The United Automobile Workers Union's new contract with the Chrysler Corporation contains a number of gains for the company's 66,000 union workers, but it may be more significant that the settlement restores industrywide pattern bargaining for the first time in nearly a decade. As a result, competition in the auto industry - at least among the Big Three - should focus more on the skills of managers than on the auto workers' wages, many experts agree.
There was little doubt the two sides would reach a settlement this week. They had, after all, publicly stated their intention of sticking close to the guidelines set last year with nearly identical contracts the UAW hammered out at the Ford Motor Company and General Motors Corporation.
Though company officials say the new settlement does contain some ``Chryslerizations'' unique to the No. 3 automaker, UAW president Owen Bieber made it clear there was ``no deviation'' from the key points of the pattern agreement.
Among the elements in the new contract are a ``ratification bonus'' of about $1,000; new job-security provisions, including a ban on new plant closings; and a a new profit-sharing program similar to those in effect at Ford and GM.
Notably, the profit-sharing program contains a unique clause that, for the first time, will mean no bonuses or stock options for company executives in a year when workers receive no profit-sharing.
UAW vice-president Marc Stepp hailed the linkage, which he said will guarantee ``that those who make the profits will share in the dispersal of those profits.''
Such a link had become a major union demand, since workers at GM have received no profit-sharing checks two years in a row, even though top GM executives have each taken home millions of dollars in bonuses.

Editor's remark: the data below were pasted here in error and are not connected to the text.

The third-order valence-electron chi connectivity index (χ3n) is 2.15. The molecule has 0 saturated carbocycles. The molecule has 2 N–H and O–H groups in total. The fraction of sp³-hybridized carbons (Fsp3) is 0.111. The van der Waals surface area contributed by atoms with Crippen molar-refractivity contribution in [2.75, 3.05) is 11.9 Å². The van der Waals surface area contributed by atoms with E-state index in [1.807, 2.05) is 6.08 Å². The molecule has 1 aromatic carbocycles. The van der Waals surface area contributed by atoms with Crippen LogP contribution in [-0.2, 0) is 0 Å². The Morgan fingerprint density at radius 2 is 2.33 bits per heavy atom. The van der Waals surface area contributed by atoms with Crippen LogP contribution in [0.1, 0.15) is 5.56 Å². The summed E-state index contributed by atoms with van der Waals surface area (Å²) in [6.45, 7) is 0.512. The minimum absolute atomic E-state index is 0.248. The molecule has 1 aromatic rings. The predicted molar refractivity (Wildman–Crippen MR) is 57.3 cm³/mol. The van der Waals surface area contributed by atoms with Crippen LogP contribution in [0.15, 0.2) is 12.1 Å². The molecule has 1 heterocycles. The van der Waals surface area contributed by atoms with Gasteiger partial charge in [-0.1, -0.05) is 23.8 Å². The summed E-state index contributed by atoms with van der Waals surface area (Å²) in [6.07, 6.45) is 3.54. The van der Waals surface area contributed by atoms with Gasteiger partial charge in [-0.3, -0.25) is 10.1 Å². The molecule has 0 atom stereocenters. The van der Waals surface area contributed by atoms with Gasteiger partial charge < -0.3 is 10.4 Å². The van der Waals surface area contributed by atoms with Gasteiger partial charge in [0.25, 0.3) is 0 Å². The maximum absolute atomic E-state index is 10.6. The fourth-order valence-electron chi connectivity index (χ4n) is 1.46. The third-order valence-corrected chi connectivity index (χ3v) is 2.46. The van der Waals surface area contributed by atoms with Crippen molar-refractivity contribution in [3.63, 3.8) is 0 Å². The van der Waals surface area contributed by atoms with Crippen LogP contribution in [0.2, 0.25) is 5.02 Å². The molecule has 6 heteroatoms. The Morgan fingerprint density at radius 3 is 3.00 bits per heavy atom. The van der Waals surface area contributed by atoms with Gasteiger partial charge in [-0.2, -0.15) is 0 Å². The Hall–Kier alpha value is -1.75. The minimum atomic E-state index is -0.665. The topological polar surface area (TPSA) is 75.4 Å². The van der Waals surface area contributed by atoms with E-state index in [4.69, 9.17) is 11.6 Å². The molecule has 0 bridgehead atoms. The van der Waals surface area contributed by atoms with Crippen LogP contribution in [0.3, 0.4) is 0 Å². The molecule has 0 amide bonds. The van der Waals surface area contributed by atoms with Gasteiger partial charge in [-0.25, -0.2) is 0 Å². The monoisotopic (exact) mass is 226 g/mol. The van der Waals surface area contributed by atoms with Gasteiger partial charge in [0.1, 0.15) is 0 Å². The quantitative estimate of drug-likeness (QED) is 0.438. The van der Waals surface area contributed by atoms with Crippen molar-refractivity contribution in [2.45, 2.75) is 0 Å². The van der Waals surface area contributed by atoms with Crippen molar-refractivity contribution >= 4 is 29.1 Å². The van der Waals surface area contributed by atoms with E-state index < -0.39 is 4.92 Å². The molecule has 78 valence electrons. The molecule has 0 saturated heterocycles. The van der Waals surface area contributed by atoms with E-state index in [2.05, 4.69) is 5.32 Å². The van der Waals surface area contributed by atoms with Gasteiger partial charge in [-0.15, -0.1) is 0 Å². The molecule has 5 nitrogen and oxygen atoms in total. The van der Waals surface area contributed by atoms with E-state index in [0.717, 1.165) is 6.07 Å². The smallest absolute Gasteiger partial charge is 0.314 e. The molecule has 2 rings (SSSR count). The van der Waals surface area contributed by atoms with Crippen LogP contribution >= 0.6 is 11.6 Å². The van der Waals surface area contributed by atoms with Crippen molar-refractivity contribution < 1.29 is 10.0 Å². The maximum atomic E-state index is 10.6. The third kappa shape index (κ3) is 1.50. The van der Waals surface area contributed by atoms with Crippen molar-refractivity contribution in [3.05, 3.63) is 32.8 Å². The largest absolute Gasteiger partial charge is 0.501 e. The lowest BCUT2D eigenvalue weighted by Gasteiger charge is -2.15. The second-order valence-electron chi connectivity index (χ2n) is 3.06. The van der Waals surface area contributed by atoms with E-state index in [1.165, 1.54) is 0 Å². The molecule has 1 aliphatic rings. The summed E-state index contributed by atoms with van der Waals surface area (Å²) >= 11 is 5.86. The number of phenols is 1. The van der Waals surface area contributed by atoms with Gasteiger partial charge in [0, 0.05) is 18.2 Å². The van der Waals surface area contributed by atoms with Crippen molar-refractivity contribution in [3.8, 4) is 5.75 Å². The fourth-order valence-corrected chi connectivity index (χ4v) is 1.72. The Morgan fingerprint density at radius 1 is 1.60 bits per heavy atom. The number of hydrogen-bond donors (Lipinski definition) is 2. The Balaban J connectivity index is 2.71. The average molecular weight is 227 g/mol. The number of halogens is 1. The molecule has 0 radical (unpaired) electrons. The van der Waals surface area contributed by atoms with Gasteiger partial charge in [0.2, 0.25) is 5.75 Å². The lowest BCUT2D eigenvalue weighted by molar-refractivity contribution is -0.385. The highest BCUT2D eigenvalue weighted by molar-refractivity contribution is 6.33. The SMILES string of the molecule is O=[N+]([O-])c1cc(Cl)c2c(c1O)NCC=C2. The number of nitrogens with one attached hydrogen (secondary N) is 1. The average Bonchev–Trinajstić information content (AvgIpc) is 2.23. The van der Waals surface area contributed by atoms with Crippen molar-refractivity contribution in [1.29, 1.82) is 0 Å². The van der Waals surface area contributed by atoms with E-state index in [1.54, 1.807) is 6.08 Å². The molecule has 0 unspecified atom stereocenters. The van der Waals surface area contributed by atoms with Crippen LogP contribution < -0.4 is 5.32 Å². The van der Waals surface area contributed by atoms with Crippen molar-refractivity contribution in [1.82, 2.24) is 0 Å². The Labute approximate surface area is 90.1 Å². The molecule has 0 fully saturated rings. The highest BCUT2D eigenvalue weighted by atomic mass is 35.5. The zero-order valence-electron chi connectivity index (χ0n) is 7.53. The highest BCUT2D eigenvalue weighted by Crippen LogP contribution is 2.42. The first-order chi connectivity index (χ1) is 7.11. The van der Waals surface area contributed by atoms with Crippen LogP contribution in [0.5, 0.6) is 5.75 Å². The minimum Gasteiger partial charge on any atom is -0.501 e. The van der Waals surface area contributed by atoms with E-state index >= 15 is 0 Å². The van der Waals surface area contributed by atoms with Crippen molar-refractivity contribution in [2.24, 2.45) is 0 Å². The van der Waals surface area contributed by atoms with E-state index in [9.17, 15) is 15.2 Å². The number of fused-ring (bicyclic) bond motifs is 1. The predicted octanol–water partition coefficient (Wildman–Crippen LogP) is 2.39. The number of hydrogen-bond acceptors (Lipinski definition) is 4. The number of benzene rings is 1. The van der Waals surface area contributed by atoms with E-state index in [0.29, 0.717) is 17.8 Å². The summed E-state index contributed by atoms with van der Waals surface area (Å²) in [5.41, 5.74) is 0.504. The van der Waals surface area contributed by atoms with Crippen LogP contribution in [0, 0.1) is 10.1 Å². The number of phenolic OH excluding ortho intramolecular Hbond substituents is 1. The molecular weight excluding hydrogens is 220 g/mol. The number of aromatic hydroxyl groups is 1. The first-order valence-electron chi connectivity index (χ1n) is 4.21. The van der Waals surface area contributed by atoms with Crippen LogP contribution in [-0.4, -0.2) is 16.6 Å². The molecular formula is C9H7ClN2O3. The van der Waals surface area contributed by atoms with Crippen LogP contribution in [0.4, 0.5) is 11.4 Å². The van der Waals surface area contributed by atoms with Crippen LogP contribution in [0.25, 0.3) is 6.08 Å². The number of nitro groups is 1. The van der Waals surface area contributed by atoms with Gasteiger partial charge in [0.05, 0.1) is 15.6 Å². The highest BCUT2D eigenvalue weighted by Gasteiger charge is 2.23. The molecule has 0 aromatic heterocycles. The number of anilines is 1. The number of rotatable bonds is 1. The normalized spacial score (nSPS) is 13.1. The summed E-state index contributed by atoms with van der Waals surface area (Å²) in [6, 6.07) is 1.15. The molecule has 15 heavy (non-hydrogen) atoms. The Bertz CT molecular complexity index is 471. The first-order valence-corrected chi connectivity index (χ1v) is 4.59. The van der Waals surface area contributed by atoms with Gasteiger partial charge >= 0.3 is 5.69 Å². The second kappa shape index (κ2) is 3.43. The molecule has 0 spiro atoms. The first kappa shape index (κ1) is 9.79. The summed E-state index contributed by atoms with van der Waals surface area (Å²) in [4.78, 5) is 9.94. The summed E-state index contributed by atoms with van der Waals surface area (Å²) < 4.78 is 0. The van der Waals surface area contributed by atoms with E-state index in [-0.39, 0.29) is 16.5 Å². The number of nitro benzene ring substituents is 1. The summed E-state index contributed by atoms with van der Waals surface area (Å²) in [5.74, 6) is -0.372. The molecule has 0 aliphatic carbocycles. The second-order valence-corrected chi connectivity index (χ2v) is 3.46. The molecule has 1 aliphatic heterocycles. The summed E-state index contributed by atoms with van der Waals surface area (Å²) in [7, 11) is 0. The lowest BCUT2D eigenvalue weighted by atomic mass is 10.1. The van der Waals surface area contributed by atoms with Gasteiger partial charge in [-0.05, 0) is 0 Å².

From the union's standpoint, the other significant breakthrough is the restoration of pattern bargaining, with essentially identical contracts with the same expiration date in effect at each of the Big Three. (The new Chrysler contract will run just 28 months, so it will expire in September 1990, along with the Ford and GM agreements.)
Pattern bargaining dates back about 40 years, and was a cornerstone in the philosophy of the late Walter Reuther, the man who helped mold the modern UAW. Mr. Reuther believed that ``Workers [and wages] should not be the basis for competition among the auto companies,'' says retired UAW vice-president Irving Bluestone. Pattern bargaining fell victim to Chrysler's brush with bankruptcy in the late 1970s and early '80s.
Returning to the pattern today could be costly for Chrysler, says the company's chief negotiator, Anthony St. John, noting that Chrysler's average labor costs will now be about 50 cents an hour more than Ford and $3 an hour more than GM, largely because of Chrysler's larger number of retirees collecting pension benefits.
That disparity may not be as big a problem as it seems, however, since the UAW also agreed to put in place a number of new, local operating agreements that modify traditional union rules at individual Chrysler plants. These agreements can significantly increase productivity by doing away with inefficient work rules, among other things.
``This contract will measure just how good Chrysler's management is,'' says James Harbour, an industry consultant in Detroit. If Chrysler can use the operating agreements to increase productivity, Mr. Harbour says, the company can regain its position as the low-cost producer among the Big Three, a position now held by Ford.